Nita Wise, Contributing Writer
I can’t move!” I literally
screeched. My husband had gone ahead to unlock the door. “I CAN’T
MOVE!” I bellowed this time. I did not jump from the car as usual. I was
completely serious. In the 15-minute drive from the
university to our home, something had happened. A quick trip to the local
hospital emergency room confirmed I had experienced a hemorrhagic stroke.
“I can’t move!” I yelled that
answer to my adult daughter 14 years later. She called on Friday to
announce: “The moving van will be there at 8 a.m. on Monday. Choose what
you want to take to your new house.”
Six months earlier her father had died,
victim of two malignant brain tumors. Our three adult, married children were
spread from South Carolina to Virginia to Colorado.
Each fretted about mom, living alone,
with limited mobility. Plus I was sole caretaker of a big house, a guest
house, a swimming pool, and 58 acres of isolated land. Not acceptable!
I was stubborn, self-willed. I needed a
period of solitude. To think, grieve, redirect my life. In my heart I knew I
was not alone.
Almost overnight a small house a half
mile from our oldest son appeared on the market.
Slow to make major decisions, I did an
about-face. A rush trip to inspect the property prompted me to fork over
earnest money. Within a month, I purchased this house. (We had saved money
for a rainy day. I was fortunate.)
In 1963, a cross-country trip of the
U.S. revealed the miracle of America to our family. Five of us traveled for
about five weeks for around $500. That paid for gas, groceries, camping
fees, admission to attractions. (Do you remember gas costing 19˘ a gallon?)
Our tour was made in a 1950 Packard
hearse. We converted it into a primitive RV. It housed bunk beds for the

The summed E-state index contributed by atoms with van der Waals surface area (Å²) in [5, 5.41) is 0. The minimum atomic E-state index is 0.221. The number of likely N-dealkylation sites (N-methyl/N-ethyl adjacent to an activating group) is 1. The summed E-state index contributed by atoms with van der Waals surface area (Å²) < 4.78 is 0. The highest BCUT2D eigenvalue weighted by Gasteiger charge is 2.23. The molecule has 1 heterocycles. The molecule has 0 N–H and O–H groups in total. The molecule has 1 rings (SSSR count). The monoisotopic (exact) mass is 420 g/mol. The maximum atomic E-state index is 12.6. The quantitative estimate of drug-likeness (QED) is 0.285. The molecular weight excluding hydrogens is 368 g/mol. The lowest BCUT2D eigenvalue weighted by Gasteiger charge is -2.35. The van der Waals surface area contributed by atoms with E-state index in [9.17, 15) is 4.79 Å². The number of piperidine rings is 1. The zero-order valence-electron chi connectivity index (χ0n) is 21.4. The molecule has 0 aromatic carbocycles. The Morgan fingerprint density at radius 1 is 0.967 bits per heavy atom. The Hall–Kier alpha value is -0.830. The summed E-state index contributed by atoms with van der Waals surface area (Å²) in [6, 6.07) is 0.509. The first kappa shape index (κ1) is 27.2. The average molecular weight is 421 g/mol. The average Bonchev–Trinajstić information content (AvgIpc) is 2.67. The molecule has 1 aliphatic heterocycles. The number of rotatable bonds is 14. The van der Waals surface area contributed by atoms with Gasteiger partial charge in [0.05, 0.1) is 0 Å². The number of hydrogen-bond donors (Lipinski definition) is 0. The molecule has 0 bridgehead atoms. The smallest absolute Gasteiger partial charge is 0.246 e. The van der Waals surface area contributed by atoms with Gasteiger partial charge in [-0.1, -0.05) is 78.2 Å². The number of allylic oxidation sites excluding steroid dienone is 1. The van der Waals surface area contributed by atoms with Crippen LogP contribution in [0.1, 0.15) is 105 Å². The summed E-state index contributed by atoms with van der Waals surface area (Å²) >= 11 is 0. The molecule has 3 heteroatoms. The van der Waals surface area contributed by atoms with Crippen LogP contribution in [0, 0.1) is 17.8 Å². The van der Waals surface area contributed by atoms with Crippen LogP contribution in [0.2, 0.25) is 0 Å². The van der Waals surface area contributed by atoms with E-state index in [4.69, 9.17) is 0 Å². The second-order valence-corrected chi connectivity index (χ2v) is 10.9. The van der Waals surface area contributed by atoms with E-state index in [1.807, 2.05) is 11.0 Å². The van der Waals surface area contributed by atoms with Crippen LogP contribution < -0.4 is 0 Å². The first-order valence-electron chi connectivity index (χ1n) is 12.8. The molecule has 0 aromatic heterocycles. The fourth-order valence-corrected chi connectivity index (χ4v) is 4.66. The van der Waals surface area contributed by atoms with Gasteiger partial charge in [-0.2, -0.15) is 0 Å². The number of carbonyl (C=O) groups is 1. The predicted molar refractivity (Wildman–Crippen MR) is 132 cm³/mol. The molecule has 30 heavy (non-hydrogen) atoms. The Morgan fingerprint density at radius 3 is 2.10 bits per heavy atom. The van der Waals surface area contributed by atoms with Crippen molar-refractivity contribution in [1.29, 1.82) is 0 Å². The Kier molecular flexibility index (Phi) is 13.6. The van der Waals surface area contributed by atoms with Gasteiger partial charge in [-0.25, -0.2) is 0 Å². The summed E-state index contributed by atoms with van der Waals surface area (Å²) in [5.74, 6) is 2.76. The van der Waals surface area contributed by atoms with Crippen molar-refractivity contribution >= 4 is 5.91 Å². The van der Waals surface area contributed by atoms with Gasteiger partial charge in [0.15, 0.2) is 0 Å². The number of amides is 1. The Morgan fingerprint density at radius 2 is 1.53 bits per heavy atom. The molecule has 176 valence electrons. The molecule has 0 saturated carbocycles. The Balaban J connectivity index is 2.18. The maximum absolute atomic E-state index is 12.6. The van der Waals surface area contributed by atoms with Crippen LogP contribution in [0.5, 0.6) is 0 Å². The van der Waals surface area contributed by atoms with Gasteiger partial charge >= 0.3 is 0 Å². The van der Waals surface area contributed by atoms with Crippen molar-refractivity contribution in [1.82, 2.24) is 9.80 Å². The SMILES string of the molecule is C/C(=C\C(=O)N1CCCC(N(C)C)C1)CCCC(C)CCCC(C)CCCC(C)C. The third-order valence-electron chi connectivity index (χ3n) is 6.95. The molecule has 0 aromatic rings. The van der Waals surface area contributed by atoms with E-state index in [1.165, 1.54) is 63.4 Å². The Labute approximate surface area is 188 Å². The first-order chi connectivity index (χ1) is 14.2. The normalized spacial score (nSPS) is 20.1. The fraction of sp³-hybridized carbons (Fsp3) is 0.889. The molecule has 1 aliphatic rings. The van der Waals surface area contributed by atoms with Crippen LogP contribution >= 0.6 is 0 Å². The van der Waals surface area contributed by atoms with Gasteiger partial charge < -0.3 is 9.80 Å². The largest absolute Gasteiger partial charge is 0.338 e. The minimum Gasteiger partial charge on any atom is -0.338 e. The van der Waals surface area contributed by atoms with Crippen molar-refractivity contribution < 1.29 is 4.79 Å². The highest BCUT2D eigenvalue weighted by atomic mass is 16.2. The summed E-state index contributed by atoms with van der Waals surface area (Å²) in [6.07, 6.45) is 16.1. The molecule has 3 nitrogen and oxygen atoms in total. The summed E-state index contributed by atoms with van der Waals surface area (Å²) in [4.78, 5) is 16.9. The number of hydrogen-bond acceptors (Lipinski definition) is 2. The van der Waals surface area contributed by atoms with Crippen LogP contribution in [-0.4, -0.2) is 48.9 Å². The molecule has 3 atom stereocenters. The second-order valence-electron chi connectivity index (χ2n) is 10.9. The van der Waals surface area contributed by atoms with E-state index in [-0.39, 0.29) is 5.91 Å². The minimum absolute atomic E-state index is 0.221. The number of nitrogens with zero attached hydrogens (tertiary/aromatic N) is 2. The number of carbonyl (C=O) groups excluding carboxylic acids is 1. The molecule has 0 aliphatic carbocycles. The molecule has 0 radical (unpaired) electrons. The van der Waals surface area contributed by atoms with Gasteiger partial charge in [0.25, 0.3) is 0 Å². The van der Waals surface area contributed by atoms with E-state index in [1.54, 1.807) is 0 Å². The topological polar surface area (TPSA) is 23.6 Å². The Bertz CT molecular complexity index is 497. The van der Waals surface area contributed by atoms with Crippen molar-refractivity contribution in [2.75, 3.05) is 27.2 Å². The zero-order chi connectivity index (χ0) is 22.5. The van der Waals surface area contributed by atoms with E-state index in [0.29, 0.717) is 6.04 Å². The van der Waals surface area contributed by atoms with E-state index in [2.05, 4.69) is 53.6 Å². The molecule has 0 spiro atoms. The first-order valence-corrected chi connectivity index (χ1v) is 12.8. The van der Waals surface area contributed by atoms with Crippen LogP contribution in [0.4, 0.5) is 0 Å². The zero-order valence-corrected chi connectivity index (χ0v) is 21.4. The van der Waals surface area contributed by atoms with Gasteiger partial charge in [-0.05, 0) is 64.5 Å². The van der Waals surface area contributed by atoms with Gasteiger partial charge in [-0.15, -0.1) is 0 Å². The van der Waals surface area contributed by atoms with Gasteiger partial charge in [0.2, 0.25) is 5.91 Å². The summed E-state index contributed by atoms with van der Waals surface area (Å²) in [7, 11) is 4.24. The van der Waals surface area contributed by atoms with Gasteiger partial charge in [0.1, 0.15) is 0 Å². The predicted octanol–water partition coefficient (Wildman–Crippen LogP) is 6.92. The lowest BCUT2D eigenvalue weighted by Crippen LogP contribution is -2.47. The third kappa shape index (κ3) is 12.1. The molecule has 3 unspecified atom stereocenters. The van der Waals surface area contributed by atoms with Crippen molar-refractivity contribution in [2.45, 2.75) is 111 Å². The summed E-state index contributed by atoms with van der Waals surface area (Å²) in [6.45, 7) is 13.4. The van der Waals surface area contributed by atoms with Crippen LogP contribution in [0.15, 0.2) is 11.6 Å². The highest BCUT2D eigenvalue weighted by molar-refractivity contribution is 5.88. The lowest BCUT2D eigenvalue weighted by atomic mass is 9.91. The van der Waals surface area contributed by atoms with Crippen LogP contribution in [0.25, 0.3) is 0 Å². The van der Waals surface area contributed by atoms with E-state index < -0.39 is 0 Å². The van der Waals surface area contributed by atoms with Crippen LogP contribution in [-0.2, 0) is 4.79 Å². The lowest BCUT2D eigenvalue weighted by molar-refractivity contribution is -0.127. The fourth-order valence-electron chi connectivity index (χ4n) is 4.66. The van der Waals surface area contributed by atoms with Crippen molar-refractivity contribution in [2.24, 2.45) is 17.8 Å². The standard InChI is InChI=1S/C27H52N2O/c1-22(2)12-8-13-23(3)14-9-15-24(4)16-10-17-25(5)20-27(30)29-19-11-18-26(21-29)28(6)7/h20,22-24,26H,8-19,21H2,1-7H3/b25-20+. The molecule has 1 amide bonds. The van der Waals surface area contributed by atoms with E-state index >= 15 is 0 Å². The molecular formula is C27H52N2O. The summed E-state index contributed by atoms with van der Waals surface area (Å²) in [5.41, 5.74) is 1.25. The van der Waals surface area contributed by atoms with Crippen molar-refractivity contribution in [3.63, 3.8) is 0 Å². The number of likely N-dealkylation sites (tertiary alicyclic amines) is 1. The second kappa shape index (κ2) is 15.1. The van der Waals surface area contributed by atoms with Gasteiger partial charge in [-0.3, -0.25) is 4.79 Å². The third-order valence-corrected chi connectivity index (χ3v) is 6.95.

boys, 11 and eight, and a Moon Mullins dresser drawer for our four-year-old
daughter. A double mattress slept mom and dad.
Mammoth Cave, Kentucky, initiated our
jaunt. I had routed daily sites to view. Our daughter claimed the privilege
of choosing the campground facility. Her query near the end of each driving
day was: “Does it have pit pots or flush toilets?” She always was a
prissy pot! She was born too late to grow up with outhouses and Sears
catalogue toilet paper.
Each day we live presents challenge,
opportunity. We must discover a median that respects each other’s space,
ideas, being. As I move closer to 80 years on this earth, I realize how
lucky I’ve been. I was able to observe our homeland from a hearse. My
first trip in a hearse was great!
I trust, I believe, my last trip in a
hearse will open up more glorious experiences we
cannot begin to imagine. There will be peace. I am positive of this. “The
pioneer in me will not be quelled. I am impelled. Push West.”
Nita Wise is an award-winning poet and
the mother of Cooperative Living staff member Becky Potter.
must step back
fields I’ve cleared.
cut the brush
grubbed the stumps
nurtured the seeds:
labor of love.
would be so easy
never could accept
pioneer in me
I see new ground